Donald R Rothwell

Donald R Rothwell
Biography
Publications

Donald R Rothwell is one of Australia’s leading experts in International Law with specific focus on the law of the sea; law of the polar regions, use of force and implementation of international law within Australia. He is the author of 22 books and over 200 book chapters and articles including, with Tim Stephens, the influential and respected academic text, The International Law of the Sea (2nd ed, 2016). His most recent work is Arctic Ocean Shipping (BRILL The Law of the Sea 1.3 (2017)).

His most recent edited work - the 3rd edition of International Law in Australia (2017) co-edited with Associate Professor Emily Crawford, revives a publication that last appeared in 1984 and brings together some of Australia's most eminent international law jurists, practitioners and scholars to assess contemporary developments for Australia and international law.

Major career works include The Polar Regions and the Development of International Law (CUP, 1996), and International Law: Cases and Materials with Australian Perspectives 2nd (CUP: 2014) with Kaye, Akhtarkhavari and Davis.

Rothwell is also Co-Editor of the Australian Year Book of International Law and Editor-in-Chief of the Brill Research Perspectives in Law of the Sea. Since 2012 he has been Rapporteur of the International Law Association (ILA) Committee on ‘Baselines under the International Law of the Sea’. He has taught a range of courses including Law of the Sea, International Dispute Resolution, International Law and Use of Armed Force, International Humanitarian Law, Military Operations Law, and Public International Law.

Rothwell was previously Challis Professor of International Law and Director of the Sydney Centre for International and Global Law, University of Sydney (2004-2006), where he had taught since 1988. He has acted as a consultant or been a member of expert groups for UNEP, UNDP, IUCN, the Australian Government, and acted as advisor to the International Fund for Animal Welfare (IFAW).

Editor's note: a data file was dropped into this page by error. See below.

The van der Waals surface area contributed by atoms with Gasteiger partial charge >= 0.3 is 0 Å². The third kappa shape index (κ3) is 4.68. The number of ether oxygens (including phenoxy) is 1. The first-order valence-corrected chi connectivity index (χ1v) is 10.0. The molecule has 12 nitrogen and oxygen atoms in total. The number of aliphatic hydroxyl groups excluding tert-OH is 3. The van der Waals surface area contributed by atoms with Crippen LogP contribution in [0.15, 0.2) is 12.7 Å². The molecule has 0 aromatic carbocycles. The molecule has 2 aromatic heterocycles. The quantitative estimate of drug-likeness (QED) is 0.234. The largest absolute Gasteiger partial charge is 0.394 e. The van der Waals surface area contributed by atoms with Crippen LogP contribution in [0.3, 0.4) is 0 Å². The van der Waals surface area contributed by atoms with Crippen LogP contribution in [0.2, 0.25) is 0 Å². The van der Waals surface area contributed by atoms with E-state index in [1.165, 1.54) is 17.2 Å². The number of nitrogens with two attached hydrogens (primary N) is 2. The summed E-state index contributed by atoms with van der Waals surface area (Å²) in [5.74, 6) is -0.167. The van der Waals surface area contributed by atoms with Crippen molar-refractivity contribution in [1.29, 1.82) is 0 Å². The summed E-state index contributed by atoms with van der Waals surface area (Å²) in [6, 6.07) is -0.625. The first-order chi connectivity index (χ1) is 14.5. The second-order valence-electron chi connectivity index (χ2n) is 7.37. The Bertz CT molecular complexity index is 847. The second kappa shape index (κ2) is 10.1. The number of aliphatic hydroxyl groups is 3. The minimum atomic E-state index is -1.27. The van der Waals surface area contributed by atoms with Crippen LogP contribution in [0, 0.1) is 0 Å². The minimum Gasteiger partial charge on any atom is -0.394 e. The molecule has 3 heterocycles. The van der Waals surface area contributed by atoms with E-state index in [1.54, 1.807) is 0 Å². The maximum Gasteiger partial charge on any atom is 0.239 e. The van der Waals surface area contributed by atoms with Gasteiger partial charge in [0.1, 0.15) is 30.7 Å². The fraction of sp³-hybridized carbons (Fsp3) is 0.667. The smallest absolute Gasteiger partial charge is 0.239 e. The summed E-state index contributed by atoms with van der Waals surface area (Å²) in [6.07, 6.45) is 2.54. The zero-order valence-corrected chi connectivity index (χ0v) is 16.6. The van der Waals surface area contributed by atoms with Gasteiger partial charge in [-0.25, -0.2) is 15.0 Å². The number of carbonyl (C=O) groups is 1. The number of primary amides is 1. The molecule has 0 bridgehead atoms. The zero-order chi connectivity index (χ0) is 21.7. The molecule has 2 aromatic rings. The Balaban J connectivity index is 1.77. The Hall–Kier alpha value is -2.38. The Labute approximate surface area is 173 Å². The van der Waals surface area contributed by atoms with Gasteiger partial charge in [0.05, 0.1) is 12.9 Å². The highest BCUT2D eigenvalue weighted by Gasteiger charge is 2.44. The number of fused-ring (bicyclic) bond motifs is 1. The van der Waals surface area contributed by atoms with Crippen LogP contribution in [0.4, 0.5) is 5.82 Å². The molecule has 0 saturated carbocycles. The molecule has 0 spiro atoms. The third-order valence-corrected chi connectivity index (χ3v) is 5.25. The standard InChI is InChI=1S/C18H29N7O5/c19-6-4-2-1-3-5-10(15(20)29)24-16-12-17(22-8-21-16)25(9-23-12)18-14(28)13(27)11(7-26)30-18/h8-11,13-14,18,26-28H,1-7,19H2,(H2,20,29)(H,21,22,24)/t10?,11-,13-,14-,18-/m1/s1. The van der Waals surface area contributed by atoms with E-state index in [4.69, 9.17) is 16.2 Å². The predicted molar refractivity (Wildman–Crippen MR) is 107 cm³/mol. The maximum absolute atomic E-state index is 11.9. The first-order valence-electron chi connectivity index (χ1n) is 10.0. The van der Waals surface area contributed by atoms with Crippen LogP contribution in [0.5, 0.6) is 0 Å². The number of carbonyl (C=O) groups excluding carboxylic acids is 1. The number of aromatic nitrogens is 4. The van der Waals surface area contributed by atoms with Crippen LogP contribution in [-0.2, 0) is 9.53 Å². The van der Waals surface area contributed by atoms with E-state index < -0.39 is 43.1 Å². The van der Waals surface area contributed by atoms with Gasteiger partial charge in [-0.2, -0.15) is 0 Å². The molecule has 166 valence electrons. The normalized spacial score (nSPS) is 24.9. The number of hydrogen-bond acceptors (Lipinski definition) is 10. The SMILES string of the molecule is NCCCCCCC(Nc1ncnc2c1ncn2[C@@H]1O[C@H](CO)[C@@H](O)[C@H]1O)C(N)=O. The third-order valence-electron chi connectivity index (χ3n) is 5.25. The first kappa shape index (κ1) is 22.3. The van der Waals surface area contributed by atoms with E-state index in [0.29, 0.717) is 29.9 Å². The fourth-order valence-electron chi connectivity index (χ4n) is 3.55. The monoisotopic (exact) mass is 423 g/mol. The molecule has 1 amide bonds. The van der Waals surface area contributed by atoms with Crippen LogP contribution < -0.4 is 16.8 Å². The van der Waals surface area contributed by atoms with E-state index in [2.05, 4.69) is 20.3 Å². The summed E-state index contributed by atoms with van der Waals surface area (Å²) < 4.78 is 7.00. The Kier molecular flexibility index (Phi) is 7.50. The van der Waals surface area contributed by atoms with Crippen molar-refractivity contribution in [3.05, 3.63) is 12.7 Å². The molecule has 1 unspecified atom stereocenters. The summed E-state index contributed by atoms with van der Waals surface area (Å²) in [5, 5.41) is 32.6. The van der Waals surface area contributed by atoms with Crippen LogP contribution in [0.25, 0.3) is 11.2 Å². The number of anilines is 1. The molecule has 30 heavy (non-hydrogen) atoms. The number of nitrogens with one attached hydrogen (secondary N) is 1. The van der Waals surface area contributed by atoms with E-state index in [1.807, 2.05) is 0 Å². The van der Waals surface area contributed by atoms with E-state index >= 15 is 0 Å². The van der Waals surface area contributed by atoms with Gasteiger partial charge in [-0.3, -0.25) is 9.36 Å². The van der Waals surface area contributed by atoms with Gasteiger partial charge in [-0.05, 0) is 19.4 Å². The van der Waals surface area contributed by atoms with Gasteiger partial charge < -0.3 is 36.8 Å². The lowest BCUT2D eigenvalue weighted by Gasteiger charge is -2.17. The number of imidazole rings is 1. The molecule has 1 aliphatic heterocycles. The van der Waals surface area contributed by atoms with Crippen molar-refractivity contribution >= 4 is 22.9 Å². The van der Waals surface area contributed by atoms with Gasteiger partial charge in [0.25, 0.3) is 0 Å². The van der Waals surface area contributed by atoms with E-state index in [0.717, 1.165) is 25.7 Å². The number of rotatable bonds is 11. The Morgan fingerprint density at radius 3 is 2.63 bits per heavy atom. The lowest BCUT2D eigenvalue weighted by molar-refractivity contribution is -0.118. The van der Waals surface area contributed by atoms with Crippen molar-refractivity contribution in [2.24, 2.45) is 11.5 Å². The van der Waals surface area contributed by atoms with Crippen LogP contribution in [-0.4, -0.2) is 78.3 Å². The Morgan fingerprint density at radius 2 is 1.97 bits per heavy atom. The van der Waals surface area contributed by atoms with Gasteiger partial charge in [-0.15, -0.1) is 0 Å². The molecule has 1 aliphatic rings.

In 2012 Rothwell was appointed an inaugural ANU Public Policy Fellow, and in 2015 elected as Fellow to the Australian Academy of Law. He is a regular media commentator on international law issues and has written over 100 opinion comments, including for all of the major daily newspapers in Australia and ABC Online ‘The Drum. His media interviews have included ABC TV 7.30, ABC Radio ‘AM’ and ‘PM’, ABC Radio National ‘Breakfast’, ABC News 24, Al Jazerra (TV), BBC World (TV), and the Voice of America.

Even Putin is not beyond the law
Even Putin is not beyond the law
International and domestic justice systems are working in the background to bring accountability in the war on Ukraine.
Navigating the limits in the South China Sea
Navigating the limits in the South China Sea
A new US report casts doubt on the legality of Chinese maritime claims by also critically examining Australian practice.
Line in the sand: How sea-level rise is challenging international law
Line in the sand: How sea-level rise is challenging international law
For island nations climate change poses not only a physical threat but a legal dilemma, too.
What’s in a name? The Taliban and recognition under international law
What’s in a name? The Taliban and recognition under international law
Formal recognition as a legitimate government may be a bargaining chip to press the Taliban to respect human rights.
A Cold War deal on ice: The Antarctic Treaty at 60
A Cold War deal on ice: The Antarctic Treaty at 60
The remarkable resilience of what evolved into the Antarctic Treaty System cannot be an excuse for complacency.
When border control goes over the line
When border control goes over the line
It will take months to repatriate Australians from Covid-ravaged India. A policy reset is urgently needed.
Bringing space law into the 21st century
Bringing space law into the 21st century
The international agreements around outer space, which date to the Cold War, are being tested by new space activity.
US break with WHO: Where does it leave the rest of the world?
US break with WHO: Where does it leave the rest of the world?
Honest assessment of the Covid-19 response will require cooperation from all member states. There is no alternative.
Is the notion of the United States acquiring Greenland that absurd?
Is the notion of the United States acquiring Greenland that absurd?
The trade in territory is not without precedent and the growing power contest over the Arctic is little appreciated.
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